Amendment 74:  Compensation for Reduction in Fair Market Value by Government Law or Regulation

 

IndivisibleNOCO is voting NO

This amendment, which is modeled after ALEC legislation, is being pushed by the oil and gas industry in response to Proposition 112.  Amendment 74 would have a devastating impact on the ability of Colorado's government institutions to govern and could potentially cost the taxpayers millions, if not billions of dollars.



Amendment 75:  Constitutional Campaign Contributions

 

IndivisibleNOCO is voting NO

IndivisibleNOCO believes that campaign finance reform is needed.  However, we are skeptical of this approach since it appears that to opens the door further to PAC money pouring into our elections.  Further, at this time we cannot find any evidence that an analytical approach was taken to conclude that this measure would be the best, or even a reasonable, solution to our campaign finance issues.



Proposition 109:  Fix Our Damn Roads

 

IndivisibleNOCO is voting NO

Please see comments on Proposition 110.



Proposition 110:  Authorize Sales Tax and Bonds for Transportation Projects

 

IndivisibleNOCO is voting YES

IndivisibleNOCO is voting “yes” on this measure.  Colorado must invest in transportation infrastructure, which includes highways and roads, bike paths, sidewalks, and public transit, such as buses, rail, and rides for the elderly and disabled. State sales taxes in Colorado are among the lowest in the nation, which contributes to our continuing challenges of investing in transportation infrastructure.  We need to pay if we want to improve our quality of life. The sales and use tax excludes basic needs, so there is not an undue burden on lower income households.  Proposition 110, unlike Proposition 109, provides some local control over use of the funds. Finally, and perhaps most importantly, Proposition 110 funds transportation infrastructure without robbing funds from other important state expenditures, including education and health care.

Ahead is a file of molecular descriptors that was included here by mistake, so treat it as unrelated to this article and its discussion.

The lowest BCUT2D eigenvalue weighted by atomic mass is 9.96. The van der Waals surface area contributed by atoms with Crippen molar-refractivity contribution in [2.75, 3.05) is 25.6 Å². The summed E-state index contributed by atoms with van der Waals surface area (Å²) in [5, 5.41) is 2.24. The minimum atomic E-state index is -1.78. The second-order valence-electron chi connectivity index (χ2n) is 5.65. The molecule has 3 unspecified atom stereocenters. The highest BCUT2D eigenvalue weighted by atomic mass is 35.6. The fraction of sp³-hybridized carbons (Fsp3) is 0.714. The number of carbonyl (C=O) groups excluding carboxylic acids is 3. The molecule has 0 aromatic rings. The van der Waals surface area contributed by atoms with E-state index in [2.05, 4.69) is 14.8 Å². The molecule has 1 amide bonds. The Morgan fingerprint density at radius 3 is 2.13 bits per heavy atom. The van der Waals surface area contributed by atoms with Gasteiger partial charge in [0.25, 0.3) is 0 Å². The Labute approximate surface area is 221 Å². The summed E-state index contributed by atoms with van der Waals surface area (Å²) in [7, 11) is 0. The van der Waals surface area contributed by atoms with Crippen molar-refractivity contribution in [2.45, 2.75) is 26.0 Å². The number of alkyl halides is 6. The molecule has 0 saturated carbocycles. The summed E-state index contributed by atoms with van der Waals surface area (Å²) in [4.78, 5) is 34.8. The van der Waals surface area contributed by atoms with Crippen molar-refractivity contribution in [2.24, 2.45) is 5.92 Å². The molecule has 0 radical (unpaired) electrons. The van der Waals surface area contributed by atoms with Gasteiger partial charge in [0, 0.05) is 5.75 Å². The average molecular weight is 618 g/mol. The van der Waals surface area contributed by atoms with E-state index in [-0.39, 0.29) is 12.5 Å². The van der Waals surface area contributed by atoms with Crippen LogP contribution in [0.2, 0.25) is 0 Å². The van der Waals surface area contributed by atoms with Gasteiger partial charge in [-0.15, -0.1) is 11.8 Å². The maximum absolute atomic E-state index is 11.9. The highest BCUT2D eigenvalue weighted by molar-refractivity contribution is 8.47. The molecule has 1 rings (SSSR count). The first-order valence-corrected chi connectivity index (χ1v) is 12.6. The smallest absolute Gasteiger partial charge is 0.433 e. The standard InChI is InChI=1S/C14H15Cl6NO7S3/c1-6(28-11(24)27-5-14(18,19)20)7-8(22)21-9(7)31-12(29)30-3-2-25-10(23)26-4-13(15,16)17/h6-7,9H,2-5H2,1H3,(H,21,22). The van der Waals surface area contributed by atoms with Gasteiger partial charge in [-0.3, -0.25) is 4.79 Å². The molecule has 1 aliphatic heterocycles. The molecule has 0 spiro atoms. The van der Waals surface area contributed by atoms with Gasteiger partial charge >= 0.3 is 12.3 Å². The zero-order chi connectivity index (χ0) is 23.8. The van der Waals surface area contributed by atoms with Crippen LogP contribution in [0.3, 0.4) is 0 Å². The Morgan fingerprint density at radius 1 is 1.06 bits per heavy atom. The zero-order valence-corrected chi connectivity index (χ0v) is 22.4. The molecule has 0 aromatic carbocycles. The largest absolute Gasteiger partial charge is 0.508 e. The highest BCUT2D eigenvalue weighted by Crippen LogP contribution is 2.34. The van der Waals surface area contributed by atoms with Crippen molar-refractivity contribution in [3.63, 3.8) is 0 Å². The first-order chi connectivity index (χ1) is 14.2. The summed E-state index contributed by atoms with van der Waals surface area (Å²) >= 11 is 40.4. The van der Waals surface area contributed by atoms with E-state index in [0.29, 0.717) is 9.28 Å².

Proposition 111:  Limitations on Payday Loans

 

IndivisibleNOCO is voting YES

We found evidence that payday loans do more harm than good and that those most affected are the poor and those with low financial illiteracy.  Because of the negative impact of these loans on job performance and retention and military readiness he Military Lending Act of 2006 limits the total cost for a payday loan to military personnel and their families to a 36% APR, which is what this proposition proposes.



Proposition 112:  Increased Setback Requirement for Oil and Gas Development

 

IndivisibleNOCO is voting YES

We think that the 2,500' setback specified in this proposition should be a minimum. It's consistent with research that shows the negative health and economic impacts of living within 2,600' of oil and gas operations. Public safety officials set a 2,500' perimeter when responding to oil and gas site incidents.   This proposition gives local citizens and governments more control over what happens in their municipalities (and counties).  The oil and gas industry is spending millions of dollars (almost $10m at the last count) to fight this Proposition, including to hire people to harass people collecting signatures to get the proposition on the ballot.  We do need the oil and gas industry, but let's make sure it is not at the expense of our residents' well-being.